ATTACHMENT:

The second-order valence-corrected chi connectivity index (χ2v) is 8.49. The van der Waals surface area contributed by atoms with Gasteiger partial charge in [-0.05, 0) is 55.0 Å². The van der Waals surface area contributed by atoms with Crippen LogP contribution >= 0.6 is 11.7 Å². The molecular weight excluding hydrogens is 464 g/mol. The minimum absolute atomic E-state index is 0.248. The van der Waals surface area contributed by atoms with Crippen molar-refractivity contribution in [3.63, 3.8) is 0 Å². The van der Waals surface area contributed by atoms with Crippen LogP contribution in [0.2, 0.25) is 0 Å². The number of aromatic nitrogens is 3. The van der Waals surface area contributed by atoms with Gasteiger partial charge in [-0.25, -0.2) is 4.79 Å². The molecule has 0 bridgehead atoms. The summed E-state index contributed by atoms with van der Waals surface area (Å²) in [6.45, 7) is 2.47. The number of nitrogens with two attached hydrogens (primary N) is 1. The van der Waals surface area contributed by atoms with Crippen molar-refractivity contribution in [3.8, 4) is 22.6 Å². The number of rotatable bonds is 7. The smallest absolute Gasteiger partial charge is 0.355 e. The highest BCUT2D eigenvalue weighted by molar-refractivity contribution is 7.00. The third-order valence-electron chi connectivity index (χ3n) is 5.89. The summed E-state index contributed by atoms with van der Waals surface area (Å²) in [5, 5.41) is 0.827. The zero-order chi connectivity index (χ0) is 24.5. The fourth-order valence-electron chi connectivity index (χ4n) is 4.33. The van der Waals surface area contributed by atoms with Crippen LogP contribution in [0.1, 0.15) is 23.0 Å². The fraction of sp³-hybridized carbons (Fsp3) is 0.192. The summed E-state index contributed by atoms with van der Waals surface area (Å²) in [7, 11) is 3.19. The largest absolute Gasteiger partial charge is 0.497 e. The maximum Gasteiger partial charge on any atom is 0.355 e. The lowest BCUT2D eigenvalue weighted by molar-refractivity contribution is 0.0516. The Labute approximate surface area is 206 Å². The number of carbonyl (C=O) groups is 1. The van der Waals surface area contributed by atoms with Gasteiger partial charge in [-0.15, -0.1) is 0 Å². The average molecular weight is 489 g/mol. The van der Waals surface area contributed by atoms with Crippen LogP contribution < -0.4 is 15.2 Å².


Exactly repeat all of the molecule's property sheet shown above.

The second-order valence-corrected chi connectivity index (χ2v) is 8.49. The van der Waals surface area contributed by atoms with Gasteiger partial charge in [-0.05, 0) is 55.0 Å². The van der Waals surface area contributed by atoms with Crippen LogP contribution >= 0.6 is 11.7 Å². The molecular weight excluding hydrogens is 464 g/mol. The minimum absolute atomic E-state index is 0.248. The van der Waals surface area contributed by atoms with Crippen molar-refractivity contribution in [3.63, 3.8) is 0 Å². The van der Waals surface area contributed by atoms with Crippen LogP contribution in [0.2, 0.25) is 0 Å². The number of aromatic nitrogens is 3. The van der Waals surface area contributed by atoms with Gasteiger partial charge in [-0.25, -0.2) is 4.79 Å². The molecule has 0 bridgehead atoms. The summed E-state index contributed by atoms with van der Waals surface area (Å²) in [6.45, 7) is 2.47. The number of nitrogens with two attached hydrogens (primary N) is 1. The van der Waals surface area contributed by atoms with Crippen molar-refractivity contribution in [3.8, 4) is 22.6 Å². The number of rotatable bonds is 7. The smallest absolute Gasteiger partial charge is 0.355 e. The highest BCUT2D eigenvalue weighted by molar-refractivity contribution is 7.00. The third-order valence-electron chi connectivity index (χ3n) is 5.89. The summed E-state index contributed by atoms with van der Waals surface area (Å²) in [5, 5.41) is 0.827. The zero-order chi connectivity index (χ0) is 24.5. The fourth-order valence-electron chi connectivity index (χ4n) is 4.33. The van der Waals surface area contributed by atoms with Crippen LogP contribution in [0.1, 0.15) is 23.0 Å². The fraction of sp³-hybridized carbons (Fsp3) is 0.192. The summed E-state index contributed by atoms with van der Waals surface area (Å²) in [7, 11) is 3.19. The largest absolute Gasteiger partial charge is 0.497 e. The maximum Gasteiger partial charge on any atom is 0.355 e. The lowest BCUT2D eigenvalue weighted by molar-refractivity contribution is 0.0516. The Labute approximate surface area is 206 Å². The number of carbonyl (C=O) groups is 1. The van der Waals surface area contributed by atoms with Gasteiger partial charge in [-0.15, -0.1) is 0 Å². The average molecular weight is 489 g/mol. The van der Waals surface area contributed by atoms with Crippen LogP contribution < -0.4 is 15.2 Å².